Try teaching ESL to a bunch of kids fresh out of the language centre, making it up as you go! Oh, I'd found all those suggestions, which usually began with, "Divide them into groups of six and get them to brainstorm..." Well, I barely have six in each group, some of whom are absent a lot, and trying to explain brainstorming is not easy. I thought they might be a bit fed up, too, with stories about refugees, because as far as I know, only one of them actually IS a refugee and he, understandably, doesn't like to talk about it.
So I got out some copies of SADAKO AND THE THOUSAND PAPER CRANES and we read it together - short, not hard reading, but not an insult to their intelligence. And then I got the idea of actually making paper cranes, which would give them the chance to follow instructions in English.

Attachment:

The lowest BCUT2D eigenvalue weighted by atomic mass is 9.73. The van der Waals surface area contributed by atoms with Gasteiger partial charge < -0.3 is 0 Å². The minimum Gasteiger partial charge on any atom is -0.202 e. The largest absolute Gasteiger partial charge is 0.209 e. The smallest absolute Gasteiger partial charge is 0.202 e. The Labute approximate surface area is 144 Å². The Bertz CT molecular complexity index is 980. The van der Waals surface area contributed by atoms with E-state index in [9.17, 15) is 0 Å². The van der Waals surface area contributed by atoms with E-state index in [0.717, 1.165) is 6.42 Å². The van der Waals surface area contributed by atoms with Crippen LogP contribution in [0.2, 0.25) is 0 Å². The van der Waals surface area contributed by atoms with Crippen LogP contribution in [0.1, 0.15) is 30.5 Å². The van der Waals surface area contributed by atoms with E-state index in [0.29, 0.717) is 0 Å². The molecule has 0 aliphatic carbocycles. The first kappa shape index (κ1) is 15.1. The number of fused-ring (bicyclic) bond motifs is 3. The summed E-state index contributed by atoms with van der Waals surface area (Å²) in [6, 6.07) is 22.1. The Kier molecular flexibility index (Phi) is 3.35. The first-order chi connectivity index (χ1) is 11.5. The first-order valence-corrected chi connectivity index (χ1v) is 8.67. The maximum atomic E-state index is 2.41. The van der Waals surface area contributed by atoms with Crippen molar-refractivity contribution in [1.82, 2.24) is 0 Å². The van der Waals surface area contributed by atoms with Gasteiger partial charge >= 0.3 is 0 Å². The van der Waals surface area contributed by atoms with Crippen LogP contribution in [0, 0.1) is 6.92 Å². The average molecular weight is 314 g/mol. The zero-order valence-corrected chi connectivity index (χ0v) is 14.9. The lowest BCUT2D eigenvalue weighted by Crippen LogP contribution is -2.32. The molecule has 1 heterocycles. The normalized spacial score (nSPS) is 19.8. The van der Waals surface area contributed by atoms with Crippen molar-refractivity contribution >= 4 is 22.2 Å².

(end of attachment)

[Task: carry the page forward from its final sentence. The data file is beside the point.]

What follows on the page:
It worked beyong my wildest dreams - too well, actually,they would keep making paper cranes, even when I was trying to do something else with them! One of them looked up Japan on the Encarta. Another one got so good at it, she did a microscopic crane, no more than a few millimetres, perfect, with its tiny wings outspread. And it is addictive, I've been "craning" every spare bit of paper I got hold of - newspapers, advertising brochures, everything. Wonder if I'll get to 1000?